Monday, April 21, 2008

Reflections of an old(er) man

My absence from the blogosphere is easy to account for: on Tuesday I aged a few decades when my back went out. The list of "no longer ables" is a mile long and even as I write now I'm lying flat, regretting the purchase of my heavy laptop, which presses hard against my mid-riff. Like the aged, I have had much time to reflect and read. I read The Children of Hurin, The Guardian Weekend, some academic articles, and made some good progress through Oryx and Crake, a wonderfully written social commentary; however, it's the time for reflection I've really treasured. My nine year-old son took up the slack and unloaded the truck full of compost, which had mocked my condition in its untouched state in the driveway, carefully spreading it around the plants in the garden. I've often been the blessed recipient of his outside-of-school work ethic, such as a divine breakfast-in-bed served upon a fully furnished platter after a lie-in. My laid-out state caused my four year-old daughter much consternation and she would frequently check on me and pat my arm or kiss my cheek; then there's the selfless labour of my wife, all the meals, work and cleaning.

Receiving blessing amidst this pain got me to thinking about my interactions with others. My sub-conscious must have been doing the same because before I fell asleep the other night I had a vision of a tumbleweed in constant (and random) motion bumping into a wide circle of stationary objects. In my lucid state I took the tumbleweed to be me and the pillars, those I interacted with. The picture seemed to benefit me solely, so a top, more specifically a hard, pointed, and long-spinning Bey-Blade (I can't believe they once cost $15) might be more appropriate: the blades could actually take out chunks to represent what I took from others, the borrowings from their soul. Of course, all this imagery is rooted in my self-focused condition, but it got me to thinking nonetheless. In the same way that a whirling dervish can signify divine communication, so can water molecules represent human interaction: molecules mixing amidst eddies appear like humans moving through experiences. To get a sense of what I mean watch this:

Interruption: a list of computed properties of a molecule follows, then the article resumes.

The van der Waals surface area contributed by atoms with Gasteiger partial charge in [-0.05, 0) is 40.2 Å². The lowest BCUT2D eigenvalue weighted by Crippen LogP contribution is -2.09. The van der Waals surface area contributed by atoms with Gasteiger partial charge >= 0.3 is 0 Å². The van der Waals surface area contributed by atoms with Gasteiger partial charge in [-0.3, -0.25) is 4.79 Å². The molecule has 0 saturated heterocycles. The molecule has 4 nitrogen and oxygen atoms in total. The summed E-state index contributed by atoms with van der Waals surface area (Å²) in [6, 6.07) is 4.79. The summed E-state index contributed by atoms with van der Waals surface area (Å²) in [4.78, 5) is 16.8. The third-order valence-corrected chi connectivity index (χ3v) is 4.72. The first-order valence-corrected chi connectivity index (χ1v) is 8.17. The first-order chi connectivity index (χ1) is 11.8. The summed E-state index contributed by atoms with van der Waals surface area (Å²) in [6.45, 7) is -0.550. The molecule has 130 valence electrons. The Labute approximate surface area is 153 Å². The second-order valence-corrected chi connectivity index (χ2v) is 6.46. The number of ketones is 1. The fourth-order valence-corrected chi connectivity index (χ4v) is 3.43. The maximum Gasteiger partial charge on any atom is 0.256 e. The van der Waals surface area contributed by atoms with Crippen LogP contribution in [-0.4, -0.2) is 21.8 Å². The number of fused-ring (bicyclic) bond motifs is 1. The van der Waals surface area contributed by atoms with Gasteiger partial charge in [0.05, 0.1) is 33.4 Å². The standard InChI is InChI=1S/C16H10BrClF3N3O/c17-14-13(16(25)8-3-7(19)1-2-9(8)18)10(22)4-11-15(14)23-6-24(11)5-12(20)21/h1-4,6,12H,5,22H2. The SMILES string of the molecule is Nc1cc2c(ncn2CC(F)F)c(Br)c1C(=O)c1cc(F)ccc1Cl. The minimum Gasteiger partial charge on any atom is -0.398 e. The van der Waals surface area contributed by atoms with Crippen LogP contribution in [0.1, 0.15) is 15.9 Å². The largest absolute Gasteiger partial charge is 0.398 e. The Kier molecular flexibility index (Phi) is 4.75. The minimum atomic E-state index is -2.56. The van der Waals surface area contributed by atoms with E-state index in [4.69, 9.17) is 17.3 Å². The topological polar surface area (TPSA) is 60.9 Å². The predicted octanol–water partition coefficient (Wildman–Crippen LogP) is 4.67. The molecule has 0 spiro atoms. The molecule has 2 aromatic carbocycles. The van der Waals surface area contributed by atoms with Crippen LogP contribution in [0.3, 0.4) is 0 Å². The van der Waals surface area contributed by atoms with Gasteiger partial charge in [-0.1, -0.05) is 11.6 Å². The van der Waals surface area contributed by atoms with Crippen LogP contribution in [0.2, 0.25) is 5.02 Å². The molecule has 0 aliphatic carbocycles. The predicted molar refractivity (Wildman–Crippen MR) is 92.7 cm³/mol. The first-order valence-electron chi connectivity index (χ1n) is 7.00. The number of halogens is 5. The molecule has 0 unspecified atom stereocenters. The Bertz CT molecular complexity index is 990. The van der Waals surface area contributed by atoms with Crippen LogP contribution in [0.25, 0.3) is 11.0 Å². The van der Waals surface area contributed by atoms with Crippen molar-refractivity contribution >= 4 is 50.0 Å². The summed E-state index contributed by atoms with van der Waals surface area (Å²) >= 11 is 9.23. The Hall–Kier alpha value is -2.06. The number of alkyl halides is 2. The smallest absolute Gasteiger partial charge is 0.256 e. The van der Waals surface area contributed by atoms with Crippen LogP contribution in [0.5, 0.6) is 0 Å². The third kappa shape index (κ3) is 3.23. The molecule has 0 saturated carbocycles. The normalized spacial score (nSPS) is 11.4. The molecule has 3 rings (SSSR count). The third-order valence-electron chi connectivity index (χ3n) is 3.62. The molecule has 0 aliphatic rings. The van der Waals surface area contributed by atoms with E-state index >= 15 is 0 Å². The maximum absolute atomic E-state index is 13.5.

Each person dancing and sharing yet also alone, swimming yet pushed by the currents. Are we propelled through life by the force emitted by the movement from withdrawing to socializing, taking to serving? Or some other force? Who knows? But at this time I especially enjoy the weightless feeling of being around family and good friends. Keep swimming.

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